Night at the Museum, Robots and Happy Feet resonated with me for a completely different reason. I was now a father—Williams was now helping to bring happiness to my daughter’s life as well as mine.

And there will be more. I saw a report that at least three movies with Williams have been filmed and are in post-production, including a Christmas movie.

I’m sure that there will be a moment of grief watching these movies, knowing that Williams is gone. I’m also sure that the grief will go away as Williams applies his craft and brings home laughs once again. Thank you Robin for all the years of entertainment.

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For those interested in some of the board games I talk about in this space, you will want to check this out once it opens.

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The headline here is awesome, as is the video that follows:

“Pennsylvania Sports Anchor Punches Man Who Interrupts Live Shot”

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I like Pat McManamon, but the ‘chances Johnny Manziel starts’ daily chart is ridiculous.

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I get the hatred for OSU in Michigan, but what in the world???

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Toronto Argos uniforms. Love these.

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I will be attending GenCon this week, so I should have a number of new game reviews for this space in the coming weeks. Have a great weekend!

Charlotte joins Cleveland in running to host 2017 or 2018 NBA All-Star Game

quicken loans arenaEarlier this week, the Charlotte Hornets threw their hat in the ring for the right to host an upcoming NBA All-Star Game. A joint statement was released by the team and the recently founded non-profit Charlotte Sports Foundation.

Charlotte, which did not have a franchise from 2002-04, last hosted the All-Star Game back in 1991. Of course, if you may have forgotten, the other contender for the 2017 or 2018 game appears to be the Cleveland Cavaliers.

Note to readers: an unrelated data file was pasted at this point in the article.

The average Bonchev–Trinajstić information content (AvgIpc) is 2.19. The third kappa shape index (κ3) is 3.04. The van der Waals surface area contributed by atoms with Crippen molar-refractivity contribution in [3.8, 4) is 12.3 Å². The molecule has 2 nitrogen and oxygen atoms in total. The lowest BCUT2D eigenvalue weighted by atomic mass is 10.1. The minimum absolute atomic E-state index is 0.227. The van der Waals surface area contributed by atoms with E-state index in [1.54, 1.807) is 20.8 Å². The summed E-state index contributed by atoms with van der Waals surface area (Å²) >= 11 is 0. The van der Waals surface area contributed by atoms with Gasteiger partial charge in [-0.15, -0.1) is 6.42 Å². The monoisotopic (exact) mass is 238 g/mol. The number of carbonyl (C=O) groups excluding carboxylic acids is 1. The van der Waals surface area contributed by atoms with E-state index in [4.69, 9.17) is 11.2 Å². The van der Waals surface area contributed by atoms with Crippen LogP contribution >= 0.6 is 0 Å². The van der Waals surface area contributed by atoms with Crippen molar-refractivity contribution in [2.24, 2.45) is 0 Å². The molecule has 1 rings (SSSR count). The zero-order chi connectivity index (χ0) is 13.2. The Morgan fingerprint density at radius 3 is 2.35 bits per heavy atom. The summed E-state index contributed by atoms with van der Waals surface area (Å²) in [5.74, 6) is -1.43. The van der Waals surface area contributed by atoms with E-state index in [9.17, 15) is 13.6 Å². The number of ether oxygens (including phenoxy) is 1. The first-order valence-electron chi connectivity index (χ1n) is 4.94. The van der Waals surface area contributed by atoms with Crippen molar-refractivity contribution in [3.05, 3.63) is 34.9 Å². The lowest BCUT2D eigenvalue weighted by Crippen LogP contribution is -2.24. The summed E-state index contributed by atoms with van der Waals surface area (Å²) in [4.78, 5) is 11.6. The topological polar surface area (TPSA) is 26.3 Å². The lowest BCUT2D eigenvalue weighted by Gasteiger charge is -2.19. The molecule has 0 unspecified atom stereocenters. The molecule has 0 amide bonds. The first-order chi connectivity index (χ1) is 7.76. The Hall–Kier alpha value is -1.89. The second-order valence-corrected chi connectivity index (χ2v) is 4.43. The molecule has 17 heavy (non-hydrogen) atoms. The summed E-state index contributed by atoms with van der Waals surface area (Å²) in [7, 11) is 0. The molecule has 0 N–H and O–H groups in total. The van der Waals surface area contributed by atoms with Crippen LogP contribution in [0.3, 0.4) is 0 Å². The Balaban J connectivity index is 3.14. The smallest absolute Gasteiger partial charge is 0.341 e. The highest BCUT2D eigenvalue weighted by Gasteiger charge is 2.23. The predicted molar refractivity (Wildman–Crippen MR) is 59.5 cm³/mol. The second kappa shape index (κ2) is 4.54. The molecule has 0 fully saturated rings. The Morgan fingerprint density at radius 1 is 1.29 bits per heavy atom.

Not many other legitimate competitors are on the horizon. Portland had been a contender, but infrastructure issues derailed their 2017 bid. Orlando, which hosted the 2012 game, hopes to remain a future contender as well. There haven’t been too many other reports of interested host cities.

The upcoming schedule includes New York City in 2015 and Toronto in 2016. This season’s game will be played at Madison Square Garden, with Saturday festivities to be played at the Barclays Center. The Toronto announcement was made with much fanfare and lots and lots of Drake.

Previously, the Cavs had announced their intention to host a future game in spring 2012 and then submitted an official bid in spring 2013. The announcement about Toronto was made last September, but early reports are that the 2017 decision won’t come until later this winter or next spring.

Of course, the 2016 Republican National Convention will take place in Cleveland sometime that summer. Thus, necessary and centrally located infrastructure will likely already be in place for the city by the time of possibly hosting the NBA’s mid-season extravaganza.

Cleveland last hosted the NBA All-Star Game back in 1997, the year of the league’s 50th anniversary celebration. The Indians also hosted the MLB All-Star Game that summer and advanced to the World Series.

[Related from WFNY’s Scott Sargent at the 2014 NBA All-Star Game in New Orleans:
On Crescent City, Community and Creation]

Mike Pettine’s Secret Weapon: Hand-written notes, history lessons

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Barkevious Mingo may not be the world’s next award-winning long-form scribe, but it won’t be for lack of note taking and tutelage. The second-year linebacker, along with 88 0ther Cleveland Browns teammates, were the recent subjects in a Wall Street Journal article that focused on the team’s use of pen and paper—as opposed to more tech-friendly mediums—under new head coach Mike Pettine.

The NFL has become an iPad-driven world, but Pettine may be singlehandedly keeping Mead and Bic in business.

Armed with science and a little common sense, first-year Browns coach Mike Pettine is stressing to his players the old-school notion of writing things down. The strategy is backed up by new academic studies that say writing by hand instead of typing improves your chances of learning something.

For an NFL team, which spends hours upon hours explaining plays in team meetings, this can be crucial. A coach, giving a broad directive about a play, must run through numerous small tasks the players must do on a single play—like watching the right guard’s left arm at the snap. Good memory is crucial.